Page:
Irregular behaviour in an excitatory - inhibitory neural network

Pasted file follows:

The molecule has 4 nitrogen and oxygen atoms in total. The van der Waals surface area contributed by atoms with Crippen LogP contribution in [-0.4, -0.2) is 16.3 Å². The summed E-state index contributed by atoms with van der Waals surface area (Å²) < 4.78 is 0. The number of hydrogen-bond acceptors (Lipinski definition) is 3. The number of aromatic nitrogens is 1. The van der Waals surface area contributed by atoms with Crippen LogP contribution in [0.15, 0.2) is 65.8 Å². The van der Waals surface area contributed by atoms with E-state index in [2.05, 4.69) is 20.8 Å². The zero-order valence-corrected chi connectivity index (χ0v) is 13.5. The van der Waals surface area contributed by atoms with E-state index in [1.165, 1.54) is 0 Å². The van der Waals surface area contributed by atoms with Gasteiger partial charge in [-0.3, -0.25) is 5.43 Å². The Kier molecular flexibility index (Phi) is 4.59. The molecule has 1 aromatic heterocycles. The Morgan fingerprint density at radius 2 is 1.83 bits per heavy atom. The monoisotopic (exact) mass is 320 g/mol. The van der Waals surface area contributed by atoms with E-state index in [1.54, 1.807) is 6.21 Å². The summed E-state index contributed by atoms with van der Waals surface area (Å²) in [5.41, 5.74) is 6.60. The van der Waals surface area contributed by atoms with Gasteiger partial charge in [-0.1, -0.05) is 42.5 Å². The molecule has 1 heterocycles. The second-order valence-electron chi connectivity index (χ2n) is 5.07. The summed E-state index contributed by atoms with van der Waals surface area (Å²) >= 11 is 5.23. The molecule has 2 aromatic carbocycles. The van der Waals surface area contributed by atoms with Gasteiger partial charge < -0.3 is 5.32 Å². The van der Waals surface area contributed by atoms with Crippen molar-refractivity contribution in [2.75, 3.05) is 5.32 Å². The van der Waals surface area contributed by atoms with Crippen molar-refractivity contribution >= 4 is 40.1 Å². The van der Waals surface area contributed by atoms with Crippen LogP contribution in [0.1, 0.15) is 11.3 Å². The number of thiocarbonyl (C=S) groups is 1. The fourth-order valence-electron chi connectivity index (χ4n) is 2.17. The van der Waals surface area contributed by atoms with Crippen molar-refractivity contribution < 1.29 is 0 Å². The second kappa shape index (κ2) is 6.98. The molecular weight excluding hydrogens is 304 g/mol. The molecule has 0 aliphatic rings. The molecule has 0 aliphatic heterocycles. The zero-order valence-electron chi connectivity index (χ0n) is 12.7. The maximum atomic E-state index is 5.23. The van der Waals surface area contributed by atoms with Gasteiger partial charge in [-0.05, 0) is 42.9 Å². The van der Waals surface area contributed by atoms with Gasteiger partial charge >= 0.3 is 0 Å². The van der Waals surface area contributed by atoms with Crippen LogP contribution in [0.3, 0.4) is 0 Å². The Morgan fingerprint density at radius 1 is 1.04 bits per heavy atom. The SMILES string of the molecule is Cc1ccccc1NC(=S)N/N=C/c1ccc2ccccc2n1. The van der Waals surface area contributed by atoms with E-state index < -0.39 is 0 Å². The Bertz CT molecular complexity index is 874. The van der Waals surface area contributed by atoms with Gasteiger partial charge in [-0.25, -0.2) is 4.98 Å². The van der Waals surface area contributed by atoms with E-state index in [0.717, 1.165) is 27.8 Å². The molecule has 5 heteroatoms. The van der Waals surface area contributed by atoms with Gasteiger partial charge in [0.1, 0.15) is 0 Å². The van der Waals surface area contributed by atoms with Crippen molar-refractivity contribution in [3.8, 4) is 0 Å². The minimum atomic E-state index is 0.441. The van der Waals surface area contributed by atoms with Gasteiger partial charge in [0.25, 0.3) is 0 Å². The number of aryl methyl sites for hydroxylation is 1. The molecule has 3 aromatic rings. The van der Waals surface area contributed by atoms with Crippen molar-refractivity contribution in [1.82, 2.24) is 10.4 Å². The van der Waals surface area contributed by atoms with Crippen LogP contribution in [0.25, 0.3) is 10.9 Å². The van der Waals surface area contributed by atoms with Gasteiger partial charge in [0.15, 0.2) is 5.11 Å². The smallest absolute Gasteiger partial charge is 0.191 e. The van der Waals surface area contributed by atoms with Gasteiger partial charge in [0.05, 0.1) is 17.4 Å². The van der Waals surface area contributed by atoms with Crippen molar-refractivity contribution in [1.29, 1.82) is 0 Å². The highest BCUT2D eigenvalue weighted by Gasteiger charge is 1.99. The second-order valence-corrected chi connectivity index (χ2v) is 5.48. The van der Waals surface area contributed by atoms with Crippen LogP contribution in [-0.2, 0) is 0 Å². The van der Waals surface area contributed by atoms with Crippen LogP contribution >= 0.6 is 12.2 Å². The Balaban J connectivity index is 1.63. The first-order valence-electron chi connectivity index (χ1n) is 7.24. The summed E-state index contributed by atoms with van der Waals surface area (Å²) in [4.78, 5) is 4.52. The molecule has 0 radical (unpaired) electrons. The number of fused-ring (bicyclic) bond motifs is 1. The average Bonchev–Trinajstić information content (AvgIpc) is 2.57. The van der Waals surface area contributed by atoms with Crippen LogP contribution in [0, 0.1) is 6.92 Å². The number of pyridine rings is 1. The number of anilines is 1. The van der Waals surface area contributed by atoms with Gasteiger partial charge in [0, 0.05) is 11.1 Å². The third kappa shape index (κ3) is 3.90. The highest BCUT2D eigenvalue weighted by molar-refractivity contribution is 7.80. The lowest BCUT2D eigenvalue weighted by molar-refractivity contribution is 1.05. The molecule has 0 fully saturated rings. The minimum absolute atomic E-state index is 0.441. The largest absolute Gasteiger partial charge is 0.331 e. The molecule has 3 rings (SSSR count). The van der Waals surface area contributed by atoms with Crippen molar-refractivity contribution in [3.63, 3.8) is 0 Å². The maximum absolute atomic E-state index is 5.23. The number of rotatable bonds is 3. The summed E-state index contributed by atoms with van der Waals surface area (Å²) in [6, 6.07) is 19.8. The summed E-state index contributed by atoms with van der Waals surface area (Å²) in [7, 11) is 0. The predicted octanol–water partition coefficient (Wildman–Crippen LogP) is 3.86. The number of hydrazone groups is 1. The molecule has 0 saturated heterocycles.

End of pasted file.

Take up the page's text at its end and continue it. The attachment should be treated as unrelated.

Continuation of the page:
- Excitatory-inhibitory networks arise in many regions throughout the central nervous system and display complex spatio-temporal firing patterns. The neuronal activity patterns (of individual neurons and/or the whole network) are closely related to the functional status of the system. One example is the basal ganglia, a group of subcortical nuclei that play an important role in the generation of movement. Dysfunction of the basal ganglia is associated with movement disorders such as Parkinson's disease and Huntington's chorea. Numerous experiments have demonstrated that neurons within the basal ganglia display a variety of dynamic behaviors such as correlated oscillatory activity and irregular, uncorrelated spiking. Patterns of neuronal activity differ between normal and pathological states. Neither the origins of these firing patterns nor the mechanisms that underlie the patterns are well understood. I consider a biophysical model of excitatory-inhibitory network in the basal ganglia and explore how specific biophysical properties of the network contribute to the generation of each activity and transitions between them. I use geometric dynamical systems and singular perturbation methods to reduce the model systematically to a simpler set of equations, which is suitable for analysis. The analysis reveals a set of concrete conditions for the generation of each activity pattern, especially of irregular behavior. The results specify the dependence on the strengths of synaptic connections and the intrinsic firing properties of the cells in the irregular regime when applied to the subthalamopallidal network of the basal ganglia.